Kanha, Bandhavgarh, Pench, Satpura, Panna, and Sanjay-Dubri will remain closed during the monsoons until October.

In a significant move aimed at protecting wildlife during the monsoon season, the Madhya Pradesh Forest Department has announced the temporary closure of six tiger reserves in Madhya Pradesh until October. The reserves affected by this seasonal closure include Kanha, Bandhavgarh, Pench, Satpura, Panna, and Sanjay-Dubri.

The decision, implemented annually, is part of the department's broader strategy to ensure the safety and breeding of tigers and other wildlife. The heavy rainfall during the monsoons results in lush vegetation growth, creating a thriving habitat for various species. Moreover, this season is critical for the breeding of tigers, as the dense foliage offers them the necessary cover and privacy.

Tiger safaris will still be open for tourists in the buffer zones of specific tiger reserves. However, visitors will not be permitted to enter the core zones of the national park and tiger reserves for three months until 1st October.

Forest officials emphasized that the closure is necessary to minimize human disturbance during this sensitive period. It allows the wildlife, especially the tigers, to mate, rear their young, and prepare for the coming months without the added stress of tourist activities. The restriction also aids in the prevention of potential man-animal conflicts, which can escalate when humans encroach on the animals' territory during these months.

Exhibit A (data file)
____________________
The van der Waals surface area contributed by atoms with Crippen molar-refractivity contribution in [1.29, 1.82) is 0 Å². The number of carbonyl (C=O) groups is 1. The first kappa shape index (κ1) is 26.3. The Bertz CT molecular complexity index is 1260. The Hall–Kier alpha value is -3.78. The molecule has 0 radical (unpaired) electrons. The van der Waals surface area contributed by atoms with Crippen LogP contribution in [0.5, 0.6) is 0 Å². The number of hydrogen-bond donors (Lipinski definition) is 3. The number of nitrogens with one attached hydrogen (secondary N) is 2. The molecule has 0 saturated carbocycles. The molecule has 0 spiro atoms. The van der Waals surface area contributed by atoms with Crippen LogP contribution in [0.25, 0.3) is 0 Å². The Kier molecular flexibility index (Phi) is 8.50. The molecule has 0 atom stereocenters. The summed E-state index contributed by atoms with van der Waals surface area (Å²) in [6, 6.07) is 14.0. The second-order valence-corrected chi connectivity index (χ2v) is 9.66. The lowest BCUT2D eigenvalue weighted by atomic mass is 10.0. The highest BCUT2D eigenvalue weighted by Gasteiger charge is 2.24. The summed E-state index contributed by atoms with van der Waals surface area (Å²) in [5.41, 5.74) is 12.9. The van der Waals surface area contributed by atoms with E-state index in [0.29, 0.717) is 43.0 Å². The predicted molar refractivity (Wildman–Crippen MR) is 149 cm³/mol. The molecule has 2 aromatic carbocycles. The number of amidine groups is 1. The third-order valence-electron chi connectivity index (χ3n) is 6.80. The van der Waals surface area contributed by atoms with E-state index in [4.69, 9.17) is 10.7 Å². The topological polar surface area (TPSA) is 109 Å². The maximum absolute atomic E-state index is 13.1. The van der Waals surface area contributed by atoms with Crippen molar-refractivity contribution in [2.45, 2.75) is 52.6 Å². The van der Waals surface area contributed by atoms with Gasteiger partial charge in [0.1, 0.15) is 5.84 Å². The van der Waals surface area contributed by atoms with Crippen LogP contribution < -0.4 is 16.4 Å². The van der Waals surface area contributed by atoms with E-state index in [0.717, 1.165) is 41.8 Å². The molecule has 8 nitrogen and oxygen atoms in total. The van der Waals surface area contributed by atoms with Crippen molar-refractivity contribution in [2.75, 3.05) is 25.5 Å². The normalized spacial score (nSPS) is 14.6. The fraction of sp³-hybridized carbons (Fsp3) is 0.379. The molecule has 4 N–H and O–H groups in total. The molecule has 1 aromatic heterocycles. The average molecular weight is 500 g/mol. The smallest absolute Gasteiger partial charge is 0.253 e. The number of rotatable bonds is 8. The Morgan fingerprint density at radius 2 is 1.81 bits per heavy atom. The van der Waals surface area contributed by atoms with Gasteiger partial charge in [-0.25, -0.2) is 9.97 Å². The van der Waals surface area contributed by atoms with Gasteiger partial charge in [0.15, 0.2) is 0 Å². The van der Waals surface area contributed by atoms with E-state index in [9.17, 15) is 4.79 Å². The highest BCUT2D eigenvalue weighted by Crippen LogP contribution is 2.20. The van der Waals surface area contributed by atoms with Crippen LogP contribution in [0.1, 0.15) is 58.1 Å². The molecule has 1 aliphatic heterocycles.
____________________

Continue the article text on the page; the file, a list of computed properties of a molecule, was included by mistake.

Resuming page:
In addition to this, the heavy rains in the monsoon season turn the forest trails into muddy and slippery paths that are challenging to navigate. The unpredictable weather causes the rivers and streams to swell and also leads to landslides with a significant risk of vehicles getting stuck or accidents occurring. Bridges, roads, and viewing platforms inside the park get damaged due to the heavy rains. Closing the parks during this time saves the tourists from facing any such hazards.   

During this closure period, forest officials and rangers remain active in patrolling the reserves, ensuring that the wildlife is protected from poachers and other threats. They also consider this time to conduct maintenance activities, including repairing roads and infrastructure within the parks, to enhance the visitor experience once the reserves reopen.

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